logan paul
Logan Paul came back on YouTube, Sunday, uploading a new video, approximately a month after he was mired in controversy for a video with a suicide victim in Japan. Here, Logan Paul attends the Think It Up education initiative telecast for teachers and students, hosted by Entertainment Industry Foundation at Barker Hangar in Santa Monica, California, Sep. 11, 2015. Frederick M. Brown/Getty Images

Logan Paul, was back on YouTube, posting a new video on his channel, Sunday.

Paul uploaded the new video approximately a month after he uploaded a video where he was seen with a suicide victim in Japan’s Aokigahara forest which resulted in the YouTube sensation getting dragged into a massive controversy.

In the 12-minute long video, Logan is shirtless and wears an artificial beard, on a beach.

In the background a narrator can be heard saying: "The maverick Logan Paul, showing his face for the first time after the disgraced YouTuber has been spotted across the country, hiding his face from paparazzi and seen swallowing his tears on social media like a little baby.”

Paul can then be heard saying, “Yo, hold up.”

“‘Disgraced?’ What you mean ‘disgraced,’ boy? I took a break. Besides, I’m still lit as f---. What other YouTuber can take a three-week break and still get a million subscribers?” Paul added.

According to a report by the New York Daily News, YouTube decided to cut its partnership with Paul. He also recently promised to donate $1 million to groups working on suicide prevention.

Paul, on the television show “Good Morning America” last week, referring to the controversy said: “It's been tough because ironically I'm being told to commit suicide myself... Millions of people literally telling me they hate me, to go die in a fire.”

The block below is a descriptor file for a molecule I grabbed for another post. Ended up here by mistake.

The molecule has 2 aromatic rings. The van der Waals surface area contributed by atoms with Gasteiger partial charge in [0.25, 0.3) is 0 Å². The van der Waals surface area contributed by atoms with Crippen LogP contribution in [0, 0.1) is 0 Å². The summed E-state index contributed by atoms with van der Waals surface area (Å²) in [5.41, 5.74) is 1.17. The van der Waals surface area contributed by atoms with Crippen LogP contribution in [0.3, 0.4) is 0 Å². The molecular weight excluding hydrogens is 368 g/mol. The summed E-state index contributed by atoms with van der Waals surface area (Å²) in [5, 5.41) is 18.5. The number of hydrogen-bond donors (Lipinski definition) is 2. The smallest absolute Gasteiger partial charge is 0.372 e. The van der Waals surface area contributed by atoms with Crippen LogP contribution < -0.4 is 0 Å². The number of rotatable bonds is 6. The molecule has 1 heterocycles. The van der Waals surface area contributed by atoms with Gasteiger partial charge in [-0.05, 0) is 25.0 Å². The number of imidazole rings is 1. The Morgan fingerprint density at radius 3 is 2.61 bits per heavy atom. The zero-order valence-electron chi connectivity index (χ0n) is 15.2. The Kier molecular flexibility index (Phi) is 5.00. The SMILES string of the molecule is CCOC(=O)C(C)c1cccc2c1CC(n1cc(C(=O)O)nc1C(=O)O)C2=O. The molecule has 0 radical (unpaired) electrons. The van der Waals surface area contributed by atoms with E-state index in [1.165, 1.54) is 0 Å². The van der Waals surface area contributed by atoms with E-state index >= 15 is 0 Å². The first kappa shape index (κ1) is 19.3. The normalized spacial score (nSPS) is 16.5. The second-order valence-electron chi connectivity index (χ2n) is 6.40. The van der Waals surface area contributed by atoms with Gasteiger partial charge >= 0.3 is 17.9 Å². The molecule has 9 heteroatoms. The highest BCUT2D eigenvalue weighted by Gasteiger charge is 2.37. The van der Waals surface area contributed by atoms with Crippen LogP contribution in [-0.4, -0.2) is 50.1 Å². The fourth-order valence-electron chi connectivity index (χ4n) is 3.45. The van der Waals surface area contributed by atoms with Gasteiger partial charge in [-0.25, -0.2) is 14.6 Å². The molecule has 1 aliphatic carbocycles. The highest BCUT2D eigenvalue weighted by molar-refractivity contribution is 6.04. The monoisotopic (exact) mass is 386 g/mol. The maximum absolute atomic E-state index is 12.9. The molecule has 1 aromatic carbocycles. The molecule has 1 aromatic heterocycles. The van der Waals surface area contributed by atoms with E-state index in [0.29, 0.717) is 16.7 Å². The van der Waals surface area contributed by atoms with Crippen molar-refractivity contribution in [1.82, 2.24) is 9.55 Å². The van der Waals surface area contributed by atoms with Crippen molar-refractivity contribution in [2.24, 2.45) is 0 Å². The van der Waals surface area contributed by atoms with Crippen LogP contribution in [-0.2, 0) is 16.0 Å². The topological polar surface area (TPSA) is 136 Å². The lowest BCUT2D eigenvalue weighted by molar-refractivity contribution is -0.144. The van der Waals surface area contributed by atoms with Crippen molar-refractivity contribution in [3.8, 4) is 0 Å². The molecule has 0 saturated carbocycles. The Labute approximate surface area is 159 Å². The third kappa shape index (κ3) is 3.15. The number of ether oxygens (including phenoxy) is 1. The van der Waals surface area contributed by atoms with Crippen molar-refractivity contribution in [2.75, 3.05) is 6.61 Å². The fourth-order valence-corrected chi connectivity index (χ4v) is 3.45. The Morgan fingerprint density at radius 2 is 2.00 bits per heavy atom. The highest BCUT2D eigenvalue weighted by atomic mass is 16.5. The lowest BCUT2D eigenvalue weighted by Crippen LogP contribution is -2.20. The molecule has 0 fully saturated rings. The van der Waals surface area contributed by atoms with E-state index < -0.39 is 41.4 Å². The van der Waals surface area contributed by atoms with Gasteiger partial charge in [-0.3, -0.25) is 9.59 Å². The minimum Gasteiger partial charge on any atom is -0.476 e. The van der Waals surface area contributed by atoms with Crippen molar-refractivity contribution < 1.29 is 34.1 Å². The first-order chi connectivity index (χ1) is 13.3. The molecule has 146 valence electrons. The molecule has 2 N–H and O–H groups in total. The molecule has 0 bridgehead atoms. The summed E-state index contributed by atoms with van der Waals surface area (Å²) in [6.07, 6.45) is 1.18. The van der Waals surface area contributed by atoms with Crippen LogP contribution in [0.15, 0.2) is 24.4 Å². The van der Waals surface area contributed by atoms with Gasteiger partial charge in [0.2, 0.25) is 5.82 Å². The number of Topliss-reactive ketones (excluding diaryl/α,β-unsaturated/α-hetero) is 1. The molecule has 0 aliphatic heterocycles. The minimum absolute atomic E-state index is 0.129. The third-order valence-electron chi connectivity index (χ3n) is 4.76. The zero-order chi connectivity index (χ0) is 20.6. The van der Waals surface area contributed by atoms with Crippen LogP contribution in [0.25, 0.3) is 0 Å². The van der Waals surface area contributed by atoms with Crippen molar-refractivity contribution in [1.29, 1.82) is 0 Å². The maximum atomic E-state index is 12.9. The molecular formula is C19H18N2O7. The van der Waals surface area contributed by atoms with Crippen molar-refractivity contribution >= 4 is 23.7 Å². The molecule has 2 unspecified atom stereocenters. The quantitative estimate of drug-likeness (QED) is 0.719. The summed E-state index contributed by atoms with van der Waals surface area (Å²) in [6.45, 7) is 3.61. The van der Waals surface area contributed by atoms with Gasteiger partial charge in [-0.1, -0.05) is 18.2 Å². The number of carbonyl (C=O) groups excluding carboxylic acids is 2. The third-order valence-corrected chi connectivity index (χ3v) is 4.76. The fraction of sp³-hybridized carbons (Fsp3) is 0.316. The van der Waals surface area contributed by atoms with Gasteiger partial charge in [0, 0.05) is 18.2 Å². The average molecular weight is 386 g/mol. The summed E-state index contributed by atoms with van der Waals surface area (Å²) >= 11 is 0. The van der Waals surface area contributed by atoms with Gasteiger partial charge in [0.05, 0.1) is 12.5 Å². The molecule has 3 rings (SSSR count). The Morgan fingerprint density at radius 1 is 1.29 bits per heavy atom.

In the new video, Paul claimed that after the controversy, he came back “more knowledgeable, more compassionate."

He further stated: “I know for a fact, everything I do from this point on will get criticism, it will get backlash, because I’m a very polarizing dude. You either love me, or you hate me.”

“So internet, please, use me bro. Crucify me, vilify me, and I can promise you one thing, guys — I’m not going anywhere,” he added.

According to reports, the video received around 6.3 million views after it was posted on social media. On facing harsh criticism, Paul took down the video himself.

Paul also claimed that he did not upload the video for views and also said he had never faced such criticism before. In an apology he posted on Twitter, he wrote: “I didn’t do it for views. I get views. I did it because I thought I could make a positive ripple on the internet, not cause a monsoon of negativity. That’s never the intention.”

Many people felt Paul’s decision to upload the video was incredibly disrespectful.

Paul, however, in his apology stated he wanted to spread awareness among people regarding suicide and suicide prevention.

According to Japanese police reports, 247 people attempted suicide in the “Suicide Forest” in 2010. 54 people were successful.